It has been an absolute age since my post, practically a lifetime in blogging terms. The reasons for this are simple and hopefully understandable: firstly, I got hitched! Secondly, I’ve been embarking on a freelance career foodstyling and writing so between that and planning a wedding, something had to fall by the wayside and that, unfortunately, was this blog.
However, I am back now and very much raring to go. The blog has had a makeover which is now almost complete- just a few niggly behind the scenes bits to sort out and a long backlog of posts featuring wintery fare to warm your cockles.
I couldn’t get stuck back in without sharing some photos and recipes from our ‘scandimoon.’ We spent the week after the wedding in Denmark- a few days relaxing on the island of Bornholm before heading to bustling Copenhagen. Bornholm was the real surprise- perhaps a slightly unusual choice (I’m fairly sure we were the only honeymooners on the island), but absolutely worth the trek. The island is in fact closer to Sweden than it is to Denmark (as I’m fond of pointing out), about an hour and a half by ferry from Ystad in Skåne.
There’s plenty to see and do on the island and although we had hired a car, the most popular way to get around is definitely on two wheels. Bikes are easy and cheap to hire and mean that you can whizz along the coast with ease- darting between pretty seaside villages, forests, cliff tops and beaches. And what beaches- white sand, clear blue sea and a not-too-shabby 24 degrees in the water! We were there in August and had many of the beaches to our selves, including the one at the bottom of the road from our little cabin/cottage (or ‘cabbage’ as we found ourselves calling it).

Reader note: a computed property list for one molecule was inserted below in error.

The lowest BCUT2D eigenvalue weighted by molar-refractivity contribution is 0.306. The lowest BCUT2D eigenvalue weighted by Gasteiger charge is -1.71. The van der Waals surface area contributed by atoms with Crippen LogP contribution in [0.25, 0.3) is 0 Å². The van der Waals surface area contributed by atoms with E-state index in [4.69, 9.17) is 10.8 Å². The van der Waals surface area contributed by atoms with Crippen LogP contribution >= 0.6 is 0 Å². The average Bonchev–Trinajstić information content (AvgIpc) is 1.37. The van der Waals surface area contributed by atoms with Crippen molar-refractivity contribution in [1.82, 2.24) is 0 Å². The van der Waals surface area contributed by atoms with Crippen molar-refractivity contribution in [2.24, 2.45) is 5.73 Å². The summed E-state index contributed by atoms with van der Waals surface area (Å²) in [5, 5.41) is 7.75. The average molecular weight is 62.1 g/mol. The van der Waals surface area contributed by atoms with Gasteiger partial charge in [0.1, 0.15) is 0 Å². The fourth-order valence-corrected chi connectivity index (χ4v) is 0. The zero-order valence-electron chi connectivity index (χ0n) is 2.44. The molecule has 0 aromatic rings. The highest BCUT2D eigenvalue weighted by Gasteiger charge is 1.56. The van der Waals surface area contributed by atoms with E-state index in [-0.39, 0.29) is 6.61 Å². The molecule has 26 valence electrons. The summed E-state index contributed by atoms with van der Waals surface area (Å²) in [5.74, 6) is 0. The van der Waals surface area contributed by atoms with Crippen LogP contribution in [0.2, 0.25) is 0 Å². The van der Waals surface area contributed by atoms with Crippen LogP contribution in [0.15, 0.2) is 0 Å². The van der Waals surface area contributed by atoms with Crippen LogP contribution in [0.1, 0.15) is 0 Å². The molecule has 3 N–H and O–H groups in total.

Bornholm is well known for its incredible produce. It almost feels like the island could be self-sufficient, with its agricultural riches and hard working locals, who all seemed invariably passionate about their goods. We came home with pasta made from durum wheat grown on the island, buttery, golden rapeseed oil, a basket of garlic and several bottles of the local brew. We passed on the local wine, however. Though perhaps that was a mistake as a certain famous Copenhagen restaurant proved to us later in the week with its offering of Danish vino (more on that in the next post).
Every road was lined with little stalls filled with bags of produce, when we were there these overflowed with several varieties of spuds, with a little honesty box for your contributions. Each little coastal town or village had something foodie to offer- flødeboller from chocolate shops and smoked fish from the smoke houses in Snogebraek, fish restaurants in Nexø, beer from the brewery in Svaneke and the Gårdbutik och Polsemageri in Hallegård. This deli and sausage specialist was a bit tricky to find, but well worth getting lost down narrow country lanes for. The unassuming farm also has garden with chairs and tables set up under fig trees and rosehip bushes where they serve a few open sarnies and nibbles. However, the highlight is definitely their tapas board, laden with home-made charcuterie, pickles, veg, cheese and even soup.
Bornholm was basically one giant food coma as it was (the cycling helped), but we still couldn’t miss out on dinner at Kadeau. Inventive, local and yes, foraged, this is the place to experice New Nordic Cuisine on Bornholm. We had the set menu bursting with freshly caught seafood, herbs, fruit and veg picked from their own garden. The food was excellent, but it really had to be to compete with the ridiculous view.
Below are some snaps of the best of Bornholm- a round up of Copenhagen and a little recipe will follow shortly.